Gig0/2
10   USERS                            active    Fa0/2, Fa0/3, Fa0/4
20   SERVERS                          active    Fa0/12, Fa0/13, Fa0/14
50   IT                               active    Fa0/15, Fa0/16, Fa0/17, Fa0/18
60   SENSORS                          active    Fa0/20, Fa0/21
1002 fddi-default                     active    
1003 token-ring-default               active    
1004 fddinet-default                  active    
1005 trnet-default                    active  

Note that if we look at the show interface trunk output on SW1, it is shown that VLANs 1 - 1005 are allowed on the trunk. This means that all are allowed.

SW1#sh int trunk 
Port        Mode         Encapsulation  Status        Native vlan
Fa0/1       on           802.1q         trunking      1

Port        Vlans allowed on trunk
Fa0/1       1-1005

Port        Vlans allowed and active in management domain
Fa0/1       1,10,20,30,40

Port        Vlans in spanning tree forwarding state and not pruned
Fa0/1       1,10,20,30,40

The same can be seen on SW2 as well.

SW2#sh int trunk 
Port        Mode         Encapsulation  Status        Native vlan
Fa0/1       on           802.1q         trunking      1

Port        Vlans allowed on trunk
Fa0/1       1-1005

Port        Vlans allowed and active in management domain
Fa0/1       1,10,20,50,60

Port        Vlans in spanning tree forwarding state and not pruned
Fa0/1       1,10,20,50,60

We want to configure only 10 and 20 to be allowed. Let's configure the trunk link on SW1 and SW2. The configuration is the same on both switches, so we need to look at only one example.

SW2#conf t
Enter configuration commands, one per line.  End with CNTL/Z.
SW2(config)#interdace fa0/1
SW2(config-if)#switchport trunk ?
  allowed  Set allowed VLAN characteristics when interface is in trunking mode
  native   Set trunking native characteristics when interface is in trunking
           mode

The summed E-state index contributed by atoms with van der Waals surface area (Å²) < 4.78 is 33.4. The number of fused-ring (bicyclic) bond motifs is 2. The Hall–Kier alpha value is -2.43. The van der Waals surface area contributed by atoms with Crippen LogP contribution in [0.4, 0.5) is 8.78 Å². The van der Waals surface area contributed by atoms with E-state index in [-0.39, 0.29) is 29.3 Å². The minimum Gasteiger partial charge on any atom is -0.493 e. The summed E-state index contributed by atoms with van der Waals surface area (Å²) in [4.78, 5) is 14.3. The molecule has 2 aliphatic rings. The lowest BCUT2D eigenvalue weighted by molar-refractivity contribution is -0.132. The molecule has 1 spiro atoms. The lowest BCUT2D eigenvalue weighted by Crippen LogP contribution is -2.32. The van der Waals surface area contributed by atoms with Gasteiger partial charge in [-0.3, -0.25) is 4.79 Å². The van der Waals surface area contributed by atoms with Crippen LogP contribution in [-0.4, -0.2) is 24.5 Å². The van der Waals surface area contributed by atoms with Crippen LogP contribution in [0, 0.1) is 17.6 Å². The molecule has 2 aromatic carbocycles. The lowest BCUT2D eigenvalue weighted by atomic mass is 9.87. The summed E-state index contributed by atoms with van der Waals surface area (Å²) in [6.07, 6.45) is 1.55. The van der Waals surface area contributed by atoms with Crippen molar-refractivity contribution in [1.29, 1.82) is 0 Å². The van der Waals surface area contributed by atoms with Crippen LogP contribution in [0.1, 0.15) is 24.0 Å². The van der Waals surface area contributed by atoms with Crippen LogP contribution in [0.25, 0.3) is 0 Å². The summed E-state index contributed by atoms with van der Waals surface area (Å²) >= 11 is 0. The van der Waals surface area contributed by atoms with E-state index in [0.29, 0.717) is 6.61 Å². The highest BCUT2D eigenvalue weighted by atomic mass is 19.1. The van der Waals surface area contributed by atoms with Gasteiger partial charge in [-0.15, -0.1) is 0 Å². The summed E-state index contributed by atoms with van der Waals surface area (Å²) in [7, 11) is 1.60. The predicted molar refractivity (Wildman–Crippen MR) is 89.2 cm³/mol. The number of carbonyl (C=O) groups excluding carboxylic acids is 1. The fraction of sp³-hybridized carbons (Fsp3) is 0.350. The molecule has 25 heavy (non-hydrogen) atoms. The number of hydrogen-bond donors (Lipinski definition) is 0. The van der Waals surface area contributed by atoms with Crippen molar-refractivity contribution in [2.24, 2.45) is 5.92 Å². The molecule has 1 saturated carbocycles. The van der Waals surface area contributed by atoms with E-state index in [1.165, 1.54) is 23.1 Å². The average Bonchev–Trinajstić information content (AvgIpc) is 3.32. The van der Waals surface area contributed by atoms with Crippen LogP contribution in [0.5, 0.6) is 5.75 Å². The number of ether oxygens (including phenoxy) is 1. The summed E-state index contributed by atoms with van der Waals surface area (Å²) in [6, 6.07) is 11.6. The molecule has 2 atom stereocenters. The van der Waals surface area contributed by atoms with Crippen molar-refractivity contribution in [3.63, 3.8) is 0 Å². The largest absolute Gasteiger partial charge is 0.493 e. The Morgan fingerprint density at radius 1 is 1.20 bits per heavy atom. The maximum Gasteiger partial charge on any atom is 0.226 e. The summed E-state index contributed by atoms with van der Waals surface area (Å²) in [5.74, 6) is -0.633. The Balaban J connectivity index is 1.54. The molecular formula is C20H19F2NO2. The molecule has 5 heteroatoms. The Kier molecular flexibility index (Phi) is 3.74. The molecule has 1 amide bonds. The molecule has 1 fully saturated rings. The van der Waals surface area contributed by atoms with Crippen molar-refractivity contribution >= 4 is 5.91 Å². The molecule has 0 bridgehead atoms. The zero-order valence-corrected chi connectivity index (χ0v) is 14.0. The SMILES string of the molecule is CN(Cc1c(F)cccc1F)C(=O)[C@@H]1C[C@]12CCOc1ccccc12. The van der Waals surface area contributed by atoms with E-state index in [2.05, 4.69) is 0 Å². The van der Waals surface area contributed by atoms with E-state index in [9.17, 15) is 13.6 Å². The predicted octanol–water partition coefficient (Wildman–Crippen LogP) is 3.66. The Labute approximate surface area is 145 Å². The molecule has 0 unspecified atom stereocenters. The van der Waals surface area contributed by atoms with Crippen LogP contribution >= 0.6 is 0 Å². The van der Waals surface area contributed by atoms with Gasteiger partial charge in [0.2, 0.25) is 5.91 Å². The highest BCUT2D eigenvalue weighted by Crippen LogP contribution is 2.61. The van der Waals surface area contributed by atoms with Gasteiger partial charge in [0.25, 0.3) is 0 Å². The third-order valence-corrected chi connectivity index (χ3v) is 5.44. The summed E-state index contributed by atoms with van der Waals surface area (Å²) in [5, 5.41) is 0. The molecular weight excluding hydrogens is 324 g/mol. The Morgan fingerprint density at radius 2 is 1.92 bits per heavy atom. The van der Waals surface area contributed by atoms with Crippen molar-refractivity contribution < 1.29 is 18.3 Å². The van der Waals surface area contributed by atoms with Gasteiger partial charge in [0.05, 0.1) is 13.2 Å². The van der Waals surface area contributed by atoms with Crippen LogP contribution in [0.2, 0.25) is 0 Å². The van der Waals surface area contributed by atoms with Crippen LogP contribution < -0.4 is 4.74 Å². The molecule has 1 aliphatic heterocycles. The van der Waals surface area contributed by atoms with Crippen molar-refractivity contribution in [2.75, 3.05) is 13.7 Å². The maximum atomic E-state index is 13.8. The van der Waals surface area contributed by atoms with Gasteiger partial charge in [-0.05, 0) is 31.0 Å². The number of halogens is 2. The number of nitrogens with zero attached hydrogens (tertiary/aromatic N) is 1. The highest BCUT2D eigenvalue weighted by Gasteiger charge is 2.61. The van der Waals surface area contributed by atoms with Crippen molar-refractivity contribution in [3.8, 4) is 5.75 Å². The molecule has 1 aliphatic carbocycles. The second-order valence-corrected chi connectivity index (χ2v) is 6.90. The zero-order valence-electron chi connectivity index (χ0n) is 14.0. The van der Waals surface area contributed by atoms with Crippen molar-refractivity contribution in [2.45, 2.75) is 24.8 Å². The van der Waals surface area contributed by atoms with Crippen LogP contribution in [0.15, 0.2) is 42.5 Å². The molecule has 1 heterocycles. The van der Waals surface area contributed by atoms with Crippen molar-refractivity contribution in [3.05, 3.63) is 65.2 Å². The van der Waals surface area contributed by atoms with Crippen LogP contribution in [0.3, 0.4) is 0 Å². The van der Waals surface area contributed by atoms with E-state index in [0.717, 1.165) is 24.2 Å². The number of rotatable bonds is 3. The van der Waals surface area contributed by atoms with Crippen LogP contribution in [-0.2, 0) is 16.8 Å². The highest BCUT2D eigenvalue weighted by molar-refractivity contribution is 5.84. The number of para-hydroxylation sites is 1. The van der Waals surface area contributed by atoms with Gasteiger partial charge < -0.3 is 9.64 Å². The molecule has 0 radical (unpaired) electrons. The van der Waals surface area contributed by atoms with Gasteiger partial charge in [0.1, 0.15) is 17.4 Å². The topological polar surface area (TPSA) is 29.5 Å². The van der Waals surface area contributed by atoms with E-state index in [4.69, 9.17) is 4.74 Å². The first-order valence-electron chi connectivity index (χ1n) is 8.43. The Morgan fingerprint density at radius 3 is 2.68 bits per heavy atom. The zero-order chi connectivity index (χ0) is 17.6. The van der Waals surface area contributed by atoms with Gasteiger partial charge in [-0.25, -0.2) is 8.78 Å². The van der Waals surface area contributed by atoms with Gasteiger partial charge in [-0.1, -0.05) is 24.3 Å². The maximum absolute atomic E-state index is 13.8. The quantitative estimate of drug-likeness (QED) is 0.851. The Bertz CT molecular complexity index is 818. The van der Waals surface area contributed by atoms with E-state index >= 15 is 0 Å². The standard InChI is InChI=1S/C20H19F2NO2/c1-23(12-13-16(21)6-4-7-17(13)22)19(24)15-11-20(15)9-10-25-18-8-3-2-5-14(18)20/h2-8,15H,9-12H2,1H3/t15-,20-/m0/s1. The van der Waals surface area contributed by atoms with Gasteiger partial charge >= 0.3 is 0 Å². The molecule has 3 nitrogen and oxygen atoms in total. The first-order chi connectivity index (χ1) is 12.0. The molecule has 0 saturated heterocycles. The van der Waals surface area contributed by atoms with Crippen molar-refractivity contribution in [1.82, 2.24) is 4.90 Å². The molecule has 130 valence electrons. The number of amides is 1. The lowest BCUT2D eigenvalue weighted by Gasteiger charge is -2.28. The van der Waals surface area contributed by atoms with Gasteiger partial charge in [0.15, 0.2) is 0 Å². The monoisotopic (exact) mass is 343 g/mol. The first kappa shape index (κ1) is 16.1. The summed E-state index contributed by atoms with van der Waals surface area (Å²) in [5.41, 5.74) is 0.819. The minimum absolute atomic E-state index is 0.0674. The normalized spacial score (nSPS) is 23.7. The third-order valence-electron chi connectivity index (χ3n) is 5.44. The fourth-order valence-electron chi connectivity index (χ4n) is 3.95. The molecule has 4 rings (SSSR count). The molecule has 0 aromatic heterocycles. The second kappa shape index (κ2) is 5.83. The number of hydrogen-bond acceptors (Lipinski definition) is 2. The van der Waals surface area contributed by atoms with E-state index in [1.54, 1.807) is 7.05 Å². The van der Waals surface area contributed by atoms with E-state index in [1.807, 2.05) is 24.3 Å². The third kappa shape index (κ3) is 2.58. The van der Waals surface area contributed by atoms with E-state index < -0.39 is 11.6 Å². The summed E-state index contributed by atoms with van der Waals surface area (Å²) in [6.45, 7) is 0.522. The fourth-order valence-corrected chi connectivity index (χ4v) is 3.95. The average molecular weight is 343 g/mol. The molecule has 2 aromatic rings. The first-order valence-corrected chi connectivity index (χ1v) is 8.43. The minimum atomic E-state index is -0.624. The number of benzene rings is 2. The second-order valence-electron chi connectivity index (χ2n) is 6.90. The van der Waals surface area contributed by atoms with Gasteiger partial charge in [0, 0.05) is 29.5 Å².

SW2(config-if)#switchport trunk allowed vlan ?
  WORD    VLAN IDs of the allowed VLANs when this port is in trunking mode
  add     add VLANs to the current list
  all     all VLANs
  except  all VLANs except the following
  none    no VLANs
  remove  remove VLANs from the current list

SW2(config-if)#switchport trunk allowed vlan 10,20
SW2(config-if)#end
SW2#
%SYS-5-CONFIG_I: Configured from console by console

The same configuration is applied on both switches. Let's now look at the trunk ports.

SW2#show interfaces trunk 
Port        Mode         Encapsulation  Status        Native vlan
Fa0/1       on           802.1q         trunking      1

Port        Vlans allowed on trunk
Fa0/1       10,20

Port        Vlans allowed and active in management domain
Fa0/1       10,20

Port        Vlans in spanning tree forwarding state and not pruned
Fa0/1       10,20

Using this feature is very common in scenarios where a switch owned by one organization is connected to another external switch. Usually, there is an agreement to exchange data in one VLAN so you would want to filter all other VLANs out.

Summary

  • Inbound: Untagged frames received on a trunk port are forwarded into the VLAN configured as Native.
  • Outbound: Frames from the VLAN configured as Native are forwarded untagged.
  • Control-plane messages such as DTP and BPDUs are sent out untagged.
  • Control-plane messages such as CDP and VTP are sent out untagged if Native VLAN is 1 otherwise are tagged with VLAN1.
  • Native VLAN is configured per trunk port and is locally significant. Therefore, different VLAN numbers can be configured on both sides of a single trunk link leading to native VLAN mismatch.
  • Native VLAN mismatch leads to misdirected traffic and is a security implication.
  • Allowed VLANs can be specified on any trunk port with the switchport trunk allowed vlan command.

 

 

Comments

aarmijo10

Fri, 12/31/2021 - 03:39

Hello, I just wanted to report a typo:
SW2(config)#interdace fa0/1

Thanks, and really enjoying this content. Cheers

svramdurg

Wed, 03/09/2022 - 14:09

Hi, What is the need for native VLAN configuration per trunk line? It is more simple to imagine that all legacy devices not supporting VLAN will be on a single native VLAN configured in the switch. Then all trunk lines of the switch will forward packets without VLAN headers to the single native VLAN of the switch.